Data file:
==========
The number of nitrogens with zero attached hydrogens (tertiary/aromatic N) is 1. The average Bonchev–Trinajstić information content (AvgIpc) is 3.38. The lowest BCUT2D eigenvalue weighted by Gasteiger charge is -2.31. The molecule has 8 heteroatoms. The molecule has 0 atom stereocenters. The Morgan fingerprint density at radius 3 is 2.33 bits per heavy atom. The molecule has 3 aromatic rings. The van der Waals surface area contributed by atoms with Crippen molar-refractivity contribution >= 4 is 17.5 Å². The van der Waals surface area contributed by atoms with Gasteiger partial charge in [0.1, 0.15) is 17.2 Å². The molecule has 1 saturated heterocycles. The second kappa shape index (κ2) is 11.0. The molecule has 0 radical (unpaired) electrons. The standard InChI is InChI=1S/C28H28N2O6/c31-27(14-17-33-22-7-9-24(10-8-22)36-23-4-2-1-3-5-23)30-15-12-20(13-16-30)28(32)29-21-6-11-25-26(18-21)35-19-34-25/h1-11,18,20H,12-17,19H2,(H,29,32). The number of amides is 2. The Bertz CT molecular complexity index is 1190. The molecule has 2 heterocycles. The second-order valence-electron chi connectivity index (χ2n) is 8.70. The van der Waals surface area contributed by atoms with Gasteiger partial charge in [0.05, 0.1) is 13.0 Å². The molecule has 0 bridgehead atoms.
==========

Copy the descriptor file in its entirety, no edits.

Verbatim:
The number of nitrogens with zero attached hydrogens (tertiary/aromatic N) is 1. The average Bonchev–Trinajstić information content (AvgIpc) is 3.38. The lowest BCUT2D eigenvalue weighted by Gasteiger charge is -2.31. The molecule has 8 heteroatoms. The molecule has 0 atom stereocenters. The Morgan fingerprint density at radius 3 is 2.33 bits per heavy atom. The molecule has 3 aromatic rings. The van der Waals surface area contributed by atoms with Crippen molar-refractivity contribution >= 4 is 17.5 Å². The van der Waals surface area contributed by atoms with Gasteiger partial charge in [0.1, 0.15) is 17.2 Å². The molecule has 1 saturated heterocycles. The second kappa shape index (κ2) is 11.0. The molecule has 0 radical (unpaired) electrons. The standard InChI is InChI=1S/C28H28N2O6/c31-27(14-17-33-22-7-9-24(10-8-22)36-23-4-2-1-3-5-23)30-15-12-20(13-16-30)28(32)29-21-6-11-25-26(18-21)35-19-34-25/h1-11,18,20H,12-17,19H2,(H,29,32). The number of amides is 2. The Bertz CT molecular complexity index is 1190. The molecule has 2 heterocycles. The second-order valence-electron chi connectivity index (χ2n) is 8.70. The van der Waals surface area contributed by atoms with Gasteiger partial charge in [0.05, 0.1) is 13.0 Å². The molecule has 0 bridgehead atoms.